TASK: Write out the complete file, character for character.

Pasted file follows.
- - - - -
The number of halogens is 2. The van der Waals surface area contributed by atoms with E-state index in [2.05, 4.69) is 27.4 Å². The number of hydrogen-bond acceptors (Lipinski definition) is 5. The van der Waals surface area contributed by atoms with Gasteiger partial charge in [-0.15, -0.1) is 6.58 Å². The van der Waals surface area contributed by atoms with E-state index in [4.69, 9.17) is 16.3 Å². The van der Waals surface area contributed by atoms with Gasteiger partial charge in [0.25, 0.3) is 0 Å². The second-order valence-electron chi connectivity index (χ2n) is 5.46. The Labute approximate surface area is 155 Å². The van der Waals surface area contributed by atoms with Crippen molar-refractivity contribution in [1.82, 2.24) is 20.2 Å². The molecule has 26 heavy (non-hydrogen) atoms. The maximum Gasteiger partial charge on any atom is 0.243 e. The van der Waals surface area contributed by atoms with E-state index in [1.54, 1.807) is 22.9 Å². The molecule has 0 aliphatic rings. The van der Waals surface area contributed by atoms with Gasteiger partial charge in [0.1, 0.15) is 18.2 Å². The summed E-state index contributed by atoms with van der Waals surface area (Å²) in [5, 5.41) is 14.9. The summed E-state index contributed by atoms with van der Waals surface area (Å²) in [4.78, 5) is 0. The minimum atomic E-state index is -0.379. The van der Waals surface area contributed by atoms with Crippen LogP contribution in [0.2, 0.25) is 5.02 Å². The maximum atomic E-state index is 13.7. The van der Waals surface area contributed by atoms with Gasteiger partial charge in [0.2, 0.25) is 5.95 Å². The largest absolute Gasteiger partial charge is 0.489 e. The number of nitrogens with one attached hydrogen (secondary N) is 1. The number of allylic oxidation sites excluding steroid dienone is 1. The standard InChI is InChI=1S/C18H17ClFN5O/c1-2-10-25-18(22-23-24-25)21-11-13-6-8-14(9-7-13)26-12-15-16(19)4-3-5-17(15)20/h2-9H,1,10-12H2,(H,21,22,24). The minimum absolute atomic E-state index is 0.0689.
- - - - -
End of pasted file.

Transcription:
The number of halogens is 2. The van der Waals surface area contributed by atoms with E-state index in [2.05, 4.69) is 27.4 Å². The number of hydrogen-bond acceptors (Lipinski definition) is 5. The van der Waals surface area contributed by atoms with Gasteiger partial charge in [-0.15, -0.1) is 6.58 Å². The van der Waals surface area contributed by atoms with E-state index in [4.69, 9.17) is 16.3 Å². The van der Waals surface area contributed by atoms with Gasteiger partial charge in [0.25, 0.3) is 0 Å². The second-order valence-electron chi connectivity index (χ2n) is 5.46. The Labute approximate surface area is 155 Å². The van der Waals surface area contributed by atoms with Crippen molar-refractivity contribution in [1.82, 2.24) is 20.2 Å². The molecule has 26 heavy (non-hydrogen) atoms. The maximum Gasteiger partial charge on any atom is 0.243 e. The van der Waals surface area contributed by atoms with E-state index in [1.54, 1.807) is 22.9 Å². The molecule has 0 aliphatic rings. The van der Waals surface area contributed by atoms with Gasteiger partial charge in [0.1, 0.15) is 18.2 Å². The summed E-state index contributed by atoms with van der Waals surface area (Å²) in [5, 5.41) is 14.9. The summed E-state index contributed by atoms with van der Waals surface area (Å²) in [4.78, 5) is 0. The minimum atomic E-state index is -0.379. The van der Waals surface area contributed by atoms with Crippen LogP contribution in [0.2, 0.25) is 5.02 Å². The maximum atomic E-state index is 13.7. The van der Waals surface area contributed by atoms with Gasteiger partial charge in [0.2, 0.25) is 5.95 Å². The largest absolute Gasteiger partial charge is 0.489 e. The number of nitrogens with one attached hydrogen (secondary N) is 1. The number of allylic oxidation sites excluding steroid dienone is 1. The standard InChI is InChI=1S/C18H17ClFN5O/c1-2-10-25-18(22-23-24-25)21-11-13-6-8-14(9-7-13)26-12-15-16(19)4-3-5-17(15)20/h2-9H,1,10-12H2,(H,21,22,24). The minimum absolute atomic E-state index is 0.0689.